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Wednesday, February 23,
Good morning, this is Evelyn Lees with the
Skies are partly cloudy this morning, and temperatures are in the upper teens to low 20’s. The southeasterly winds are averaging less than 15 mph, with occasional gusts to 20 at the more exposed stations. The shady, northerly facing slopes have respectable settled powder, but any slope that has received even a glimpse of sun has a breakable crust.
Two human triggered slides were reported yesterday, both in the
Today, if you are traveling on steep slopes, it may still be possible to trigger one of these old or new wind drifts, or a shallow new snow sluff or soft slab. If there is enough heating from the sun today, damp sluffs may occur on steep sunny slopes and on steep, shady low and mid elevation slopes. And finally, there still may be a few isolated spots where a person could trigger a deeper slab avalanche.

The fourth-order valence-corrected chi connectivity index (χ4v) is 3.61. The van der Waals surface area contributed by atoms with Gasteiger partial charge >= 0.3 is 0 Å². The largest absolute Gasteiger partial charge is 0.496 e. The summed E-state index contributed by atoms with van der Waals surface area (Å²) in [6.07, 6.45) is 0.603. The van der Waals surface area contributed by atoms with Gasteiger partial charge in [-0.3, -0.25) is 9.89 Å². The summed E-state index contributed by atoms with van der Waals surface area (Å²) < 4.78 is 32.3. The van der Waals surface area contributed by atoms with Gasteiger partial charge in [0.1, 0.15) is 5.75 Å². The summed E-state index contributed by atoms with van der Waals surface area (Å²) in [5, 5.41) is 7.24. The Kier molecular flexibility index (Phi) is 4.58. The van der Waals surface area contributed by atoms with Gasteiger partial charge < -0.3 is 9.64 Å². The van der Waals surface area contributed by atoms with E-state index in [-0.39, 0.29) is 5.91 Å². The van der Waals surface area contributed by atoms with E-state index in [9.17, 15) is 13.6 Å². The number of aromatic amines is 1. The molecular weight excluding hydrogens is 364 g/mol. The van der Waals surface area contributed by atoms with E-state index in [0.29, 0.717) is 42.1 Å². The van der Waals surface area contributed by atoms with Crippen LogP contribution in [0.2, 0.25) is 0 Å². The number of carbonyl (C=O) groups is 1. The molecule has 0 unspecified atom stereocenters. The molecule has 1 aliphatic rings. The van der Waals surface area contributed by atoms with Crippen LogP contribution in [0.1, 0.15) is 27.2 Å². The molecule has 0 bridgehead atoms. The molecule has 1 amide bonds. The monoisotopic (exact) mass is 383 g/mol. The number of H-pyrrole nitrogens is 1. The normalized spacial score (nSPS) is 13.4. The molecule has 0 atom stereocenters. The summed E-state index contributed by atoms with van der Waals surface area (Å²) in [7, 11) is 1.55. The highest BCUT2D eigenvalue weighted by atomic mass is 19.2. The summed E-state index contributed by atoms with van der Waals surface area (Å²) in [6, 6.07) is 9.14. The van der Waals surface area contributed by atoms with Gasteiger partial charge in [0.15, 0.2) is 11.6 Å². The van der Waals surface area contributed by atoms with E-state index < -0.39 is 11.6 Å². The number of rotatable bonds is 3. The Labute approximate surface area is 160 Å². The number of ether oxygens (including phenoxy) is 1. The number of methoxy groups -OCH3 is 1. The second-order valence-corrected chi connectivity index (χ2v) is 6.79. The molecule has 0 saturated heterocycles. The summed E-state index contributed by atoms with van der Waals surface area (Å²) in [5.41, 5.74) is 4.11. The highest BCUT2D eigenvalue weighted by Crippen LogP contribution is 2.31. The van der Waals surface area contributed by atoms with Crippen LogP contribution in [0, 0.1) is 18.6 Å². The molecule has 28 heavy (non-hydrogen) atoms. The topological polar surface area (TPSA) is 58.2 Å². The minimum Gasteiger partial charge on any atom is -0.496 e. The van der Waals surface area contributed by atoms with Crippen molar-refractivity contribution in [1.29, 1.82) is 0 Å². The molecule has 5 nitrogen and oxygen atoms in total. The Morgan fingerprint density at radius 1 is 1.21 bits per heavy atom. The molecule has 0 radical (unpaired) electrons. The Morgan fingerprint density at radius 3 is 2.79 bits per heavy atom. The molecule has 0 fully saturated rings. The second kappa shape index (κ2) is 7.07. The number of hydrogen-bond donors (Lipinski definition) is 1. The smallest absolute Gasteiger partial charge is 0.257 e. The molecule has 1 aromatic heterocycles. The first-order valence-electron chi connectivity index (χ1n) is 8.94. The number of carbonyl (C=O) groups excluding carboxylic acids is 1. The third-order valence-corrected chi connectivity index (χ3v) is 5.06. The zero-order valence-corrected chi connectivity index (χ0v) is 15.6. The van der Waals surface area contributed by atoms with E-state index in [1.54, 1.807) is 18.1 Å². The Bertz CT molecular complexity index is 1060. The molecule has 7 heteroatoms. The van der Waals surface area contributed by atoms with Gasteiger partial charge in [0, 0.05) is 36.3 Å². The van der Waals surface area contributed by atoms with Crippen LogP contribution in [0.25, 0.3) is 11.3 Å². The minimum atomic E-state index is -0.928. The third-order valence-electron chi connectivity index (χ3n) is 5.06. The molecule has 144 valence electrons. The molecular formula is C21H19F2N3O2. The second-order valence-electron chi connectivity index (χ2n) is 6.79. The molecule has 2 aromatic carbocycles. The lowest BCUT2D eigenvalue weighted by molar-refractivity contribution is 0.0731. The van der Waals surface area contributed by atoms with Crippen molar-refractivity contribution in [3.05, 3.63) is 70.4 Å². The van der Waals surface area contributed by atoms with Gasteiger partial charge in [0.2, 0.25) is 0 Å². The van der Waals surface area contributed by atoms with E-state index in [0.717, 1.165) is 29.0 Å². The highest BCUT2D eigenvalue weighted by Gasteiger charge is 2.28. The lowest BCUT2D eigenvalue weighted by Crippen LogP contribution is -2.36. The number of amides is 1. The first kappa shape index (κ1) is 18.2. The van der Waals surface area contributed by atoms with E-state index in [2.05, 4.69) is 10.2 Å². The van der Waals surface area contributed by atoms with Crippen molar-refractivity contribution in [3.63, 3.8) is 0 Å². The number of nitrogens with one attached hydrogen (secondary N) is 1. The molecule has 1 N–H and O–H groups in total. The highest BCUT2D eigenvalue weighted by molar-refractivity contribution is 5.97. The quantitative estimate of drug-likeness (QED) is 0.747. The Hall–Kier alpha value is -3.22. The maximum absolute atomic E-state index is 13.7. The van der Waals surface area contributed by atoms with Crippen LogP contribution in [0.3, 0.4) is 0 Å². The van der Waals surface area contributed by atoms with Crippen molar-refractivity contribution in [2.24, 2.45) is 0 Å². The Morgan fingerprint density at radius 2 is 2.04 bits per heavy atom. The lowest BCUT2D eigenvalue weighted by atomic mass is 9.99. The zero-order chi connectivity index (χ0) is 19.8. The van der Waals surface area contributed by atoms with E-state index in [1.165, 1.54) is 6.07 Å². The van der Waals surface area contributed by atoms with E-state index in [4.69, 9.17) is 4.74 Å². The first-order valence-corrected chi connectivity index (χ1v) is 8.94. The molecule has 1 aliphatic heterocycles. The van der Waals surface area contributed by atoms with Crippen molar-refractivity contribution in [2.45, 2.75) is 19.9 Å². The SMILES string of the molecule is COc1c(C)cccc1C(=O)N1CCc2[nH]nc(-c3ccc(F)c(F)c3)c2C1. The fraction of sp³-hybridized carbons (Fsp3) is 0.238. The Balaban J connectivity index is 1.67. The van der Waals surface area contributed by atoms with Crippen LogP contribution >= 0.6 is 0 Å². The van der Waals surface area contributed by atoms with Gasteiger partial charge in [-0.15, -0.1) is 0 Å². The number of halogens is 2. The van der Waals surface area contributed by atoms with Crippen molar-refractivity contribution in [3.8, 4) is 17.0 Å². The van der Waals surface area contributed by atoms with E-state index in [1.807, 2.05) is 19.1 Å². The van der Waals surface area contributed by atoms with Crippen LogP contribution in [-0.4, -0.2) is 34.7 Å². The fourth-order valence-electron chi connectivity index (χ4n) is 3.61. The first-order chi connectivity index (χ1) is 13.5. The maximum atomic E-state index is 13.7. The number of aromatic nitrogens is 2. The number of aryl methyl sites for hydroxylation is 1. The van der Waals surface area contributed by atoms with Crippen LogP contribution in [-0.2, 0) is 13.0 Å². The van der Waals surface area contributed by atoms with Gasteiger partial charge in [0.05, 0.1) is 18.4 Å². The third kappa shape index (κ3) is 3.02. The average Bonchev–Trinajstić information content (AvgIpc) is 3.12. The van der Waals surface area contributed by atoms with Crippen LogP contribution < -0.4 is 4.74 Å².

Bottom Line (
The avalanche danger is MODERATE on slopes steeper then 35 degrees, especially any slope with recent or old deposits of wind drifted snow. On slopes less steep than about 35 degrees, the avalanche danger is LOW.
(http://www.avalanche.org/~uac/ed-scale.htm for an explanation of avalanche danger ratings.)
Mountain Weather: (You can find the afternoon Weather Update here.). Skies will be party cloudy today over the northern
Yesterday, the Wasatch Powderbird Guides flew in Mineral,
If you have any observations you would like to share with us, call and leave a message at 524-5304 or 1-800-662-4140, or e-mailing us at [email protected]. Fax is 524-6301. Your observations are very helpful in compiling the daily avalanche advisory.
The information in this advisory is from the U.S. Forest Service, which is solely responsible for its content. This advisory describes general avalanche conditions and local variations always occur.
I will update this advisory by
7:30 on Thursday morning.
Thanks for calling.
For an explanation of avalanche danger ratings: